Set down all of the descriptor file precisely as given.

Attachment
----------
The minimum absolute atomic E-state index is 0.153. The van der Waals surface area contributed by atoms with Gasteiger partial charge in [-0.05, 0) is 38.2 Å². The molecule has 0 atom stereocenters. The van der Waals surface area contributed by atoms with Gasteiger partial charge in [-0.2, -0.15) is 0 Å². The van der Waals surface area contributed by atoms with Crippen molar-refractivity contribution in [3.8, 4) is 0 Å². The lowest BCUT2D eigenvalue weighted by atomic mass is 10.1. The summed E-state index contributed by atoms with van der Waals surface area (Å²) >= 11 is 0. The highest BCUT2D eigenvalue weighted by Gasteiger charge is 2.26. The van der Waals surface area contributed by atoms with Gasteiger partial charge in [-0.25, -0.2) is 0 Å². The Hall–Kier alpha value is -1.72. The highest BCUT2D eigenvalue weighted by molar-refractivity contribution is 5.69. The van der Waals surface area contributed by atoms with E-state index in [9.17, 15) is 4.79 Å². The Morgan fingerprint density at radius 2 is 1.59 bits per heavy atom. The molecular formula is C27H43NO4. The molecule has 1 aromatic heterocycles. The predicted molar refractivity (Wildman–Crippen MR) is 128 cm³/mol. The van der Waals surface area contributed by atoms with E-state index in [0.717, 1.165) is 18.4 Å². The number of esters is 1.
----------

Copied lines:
The minimum absolute atomic E-state index is 0.153. The van der Waals surface area contributed by atoms with Gasteiger partial charge in [-0.05, 0) is 38.2 Å². The molecule has 0 atom stereocenters. The van der Waals surface area contributed by atoms with Gasteiger partial charge in [-0.2, -0.15) is 0 Å². The van der Waals surface area contributed by atoms with Crippen molar-refractivity contribution in [3.8, 4) is 0 Å². The lowest BCUT2D eigenvalue weighted by atomic mass is 10.1. The summed E-state index contributed by atoms with van der Waals surface area (Å²) >= 11 is 0. The highest BCUT2D eigenvalue weighted by Gasteiger charge is 2.26. The van der Waals surface area contributed by atoms with Gasteiger partial charge in [-0.25, -0.2) is 0 Å². The Hall–Kier alpha value is -1.72. The highest BCUT2D eigenvalue weighted by molar-refractivity contribution is 5.69. The van der Waals surface area contributed by atoms with E-state index in [9.17, 15) is 4.79 Å². The Morgan fingerprint density at radius 2 is 1.59 bits per heavy atom. The molecular formula is C27H43NO4. The molecule has 1 aromatic heterocycles. The predicted molar refractivity (Wildman–Crippen MR) is 128 cm³/mol. The van der Waals surface area contributed by atoms with E-state index in [0.717, 1.165) is 18.4 Å². The number of esters is 1.